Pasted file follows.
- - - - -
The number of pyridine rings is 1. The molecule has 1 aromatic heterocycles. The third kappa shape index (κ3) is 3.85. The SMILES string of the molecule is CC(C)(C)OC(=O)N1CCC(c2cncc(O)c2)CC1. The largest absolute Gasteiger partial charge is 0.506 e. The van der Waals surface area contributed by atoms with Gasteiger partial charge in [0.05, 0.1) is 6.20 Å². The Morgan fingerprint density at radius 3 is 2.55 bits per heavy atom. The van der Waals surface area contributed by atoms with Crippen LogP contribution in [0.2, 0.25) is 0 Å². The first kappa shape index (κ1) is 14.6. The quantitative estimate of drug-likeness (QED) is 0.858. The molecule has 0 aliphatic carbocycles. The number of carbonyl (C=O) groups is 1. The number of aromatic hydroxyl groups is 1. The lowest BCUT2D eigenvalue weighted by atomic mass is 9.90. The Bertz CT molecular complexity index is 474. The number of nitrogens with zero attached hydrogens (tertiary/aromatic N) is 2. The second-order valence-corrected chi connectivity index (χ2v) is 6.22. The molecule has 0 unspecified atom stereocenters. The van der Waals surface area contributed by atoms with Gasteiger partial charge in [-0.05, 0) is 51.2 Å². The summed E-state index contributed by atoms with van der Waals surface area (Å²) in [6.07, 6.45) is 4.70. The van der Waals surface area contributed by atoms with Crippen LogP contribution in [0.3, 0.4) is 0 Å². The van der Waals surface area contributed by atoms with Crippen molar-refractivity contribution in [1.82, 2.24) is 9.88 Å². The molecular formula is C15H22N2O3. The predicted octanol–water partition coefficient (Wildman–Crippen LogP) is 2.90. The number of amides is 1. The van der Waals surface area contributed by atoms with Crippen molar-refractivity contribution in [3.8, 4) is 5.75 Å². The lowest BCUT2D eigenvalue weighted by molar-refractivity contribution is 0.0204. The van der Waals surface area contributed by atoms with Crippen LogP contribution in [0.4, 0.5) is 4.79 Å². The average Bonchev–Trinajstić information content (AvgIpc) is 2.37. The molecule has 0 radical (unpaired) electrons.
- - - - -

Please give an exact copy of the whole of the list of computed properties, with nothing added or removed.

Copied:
The number of pyridine rings is 1. The molecule has 1 aromatic heterocycles. The third kappa shape index (κ3) is 3.85. The SMILES string of the molecule is CC(C)(C)OC(=O)N1CCC(c2cncc(O)c2)CC1. The largest absolute Gasteiger partial charge is 0.506 e. The van der Waals surface area contributed by atoms with Gasteiger partial charge in [0.05, 0.1) is 6.20 Å². The Morgan fingerprint density at radius 3 is 2.55 bits per heavy atom. The van der Waals surface area contributed by atoms with Crippen LogP contribution in [0.2, 0.25) is 0 Å². The first kappa shape index (κ1) is 14.6. The quantitative estimate of drug-likeness (QED) is 0.858. The molecule has 0 aliphatic carbocycles. The number of carbonyl (C=O) groups is 1. The number of aromatic hydroxyl groups is 1. The lowest BCUT2D eigenvalue weighted by atomic mass is 9.90. The Bertz CT molecular complexity index is 474. The number of nitrogens with zero attached hydrogens (tertiary/aromatic N) is 2. The second-order valence-corrected chi connectivity index (χ2v) is 6.22. The molecule has 0 unspecified atom stereocenters. The van der Waals surface area contributed by atoms with Gasteiger partial charge in [-0.05, 0) is 51.2 Å². The summed E-state index contributed by atoms with van der Waals surface area (Å²) in [6.07, 6.45) is 4.70. The van der Waals surface area contributed by atoms with Crippen LogP contribution in [0.3, 0.4) is 0 Å². The van der Waals surface area contributed by atoms with Crippen molar-refractivity contribution in [1.82, 2.24) is 9.88 Å². The molecular formula is C15H22N2O3. The predicted octanol–water partition coefficient (Wildman–Crippen LogP) is 2.90. The number of amides is 1. The van der Waals surface area contributed by atoms with Crippen molar-refractivity contribution in [3.8, 4) is 5.75 Å². The lowest BCUT2D eigenvalue weighted by molar-refractivity contribution is 0.0204. The van der Waals surface area contributed by atoms with Crippen LogP contribution in [0.4, 0.5) is 4.79 Å². The average Bonchev–Trinajstić information content (AvgIpc) is 2.37. The molecule has 0 radical (unpaired) electrons.